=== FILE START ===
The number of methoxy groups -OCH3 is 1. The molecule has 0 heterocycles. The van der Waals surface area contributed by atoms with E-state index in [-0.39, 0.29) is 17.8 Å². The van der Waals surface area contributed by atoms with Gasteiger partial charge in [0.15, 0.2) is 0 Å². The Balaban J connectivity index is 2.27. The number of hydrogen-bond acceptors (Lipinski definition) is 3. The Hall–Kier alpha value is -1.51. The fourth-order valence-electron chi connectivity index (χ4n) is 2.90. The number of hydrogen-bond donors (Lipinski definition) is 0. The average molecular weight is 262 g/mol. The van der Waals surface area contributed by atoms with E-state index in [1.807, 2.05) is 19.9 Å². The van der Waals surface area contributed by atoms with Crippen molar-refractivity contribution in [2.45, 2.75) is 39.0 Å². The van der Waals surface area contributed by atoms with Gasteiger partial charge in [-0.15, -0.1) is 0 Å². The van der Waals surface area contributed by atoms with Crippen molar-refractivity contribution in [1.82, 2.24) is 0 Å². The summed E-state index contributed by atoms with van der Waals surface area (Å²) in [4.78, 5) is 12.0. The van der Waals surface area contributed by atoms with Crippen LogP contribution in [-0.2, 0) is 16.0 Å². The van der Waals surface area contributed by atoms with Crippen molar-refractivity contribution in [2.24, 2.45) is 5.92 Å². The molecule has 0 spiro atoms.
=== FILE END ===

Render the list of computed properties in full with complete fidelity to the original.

The number of methoxy groups -OCH3 is 1. The molecule has 0 heterocycles. The van der Waals surface area contributed by atoms with E-state index in [-0.39, 0.29) is 17.8 Å². The van der Waals surface area contributed by atoms with Gasteiger partial charge in [0.15, 0.2) is 0 Å². The Balaban J connectivity index is 2.27. The number of hydrogen-bond acceptors (Lipinski definition) is 3. The Hall–Kier alpha value is -1.51. The fourth-order valence-electron chi connectivity index (χ4n) is 2.90. The number of hydrogen-bond donors (Lipinski definition) is 0. The average molecular weight is 262 g/mol. The van der Waals surface area contributed by atoms with E-state index in [1.807, 2.05) is 19.9 Å². The van der Waals surface area contributed by atoms with Crippen molar-refractivity contribution in [2.45, 2.75) is 39.0 Å². The van der Waals surface area contributed by atoms with Gasteiger partial charge in [-0.15, -0.1) is 0 Å². The van der Waals surface area contributed by atoms with Crippen molar-refractivity contribution in [1.82, 2.24) is 0 Å². The summed E-state index contributed by atoms with van der Waals surface area (Å²) in [4.78, 5) is 12.0. The van der Waals surface area contributed by atoms with Crippen LogP contribution in [-0.2, 0) is 16.0 Å². The van der Waals surface area contributed by atoms with Crippen molar-refractivity contribution in [2.24, 2.45) is 5.92 Å². The molecule has 0 spiro atoms.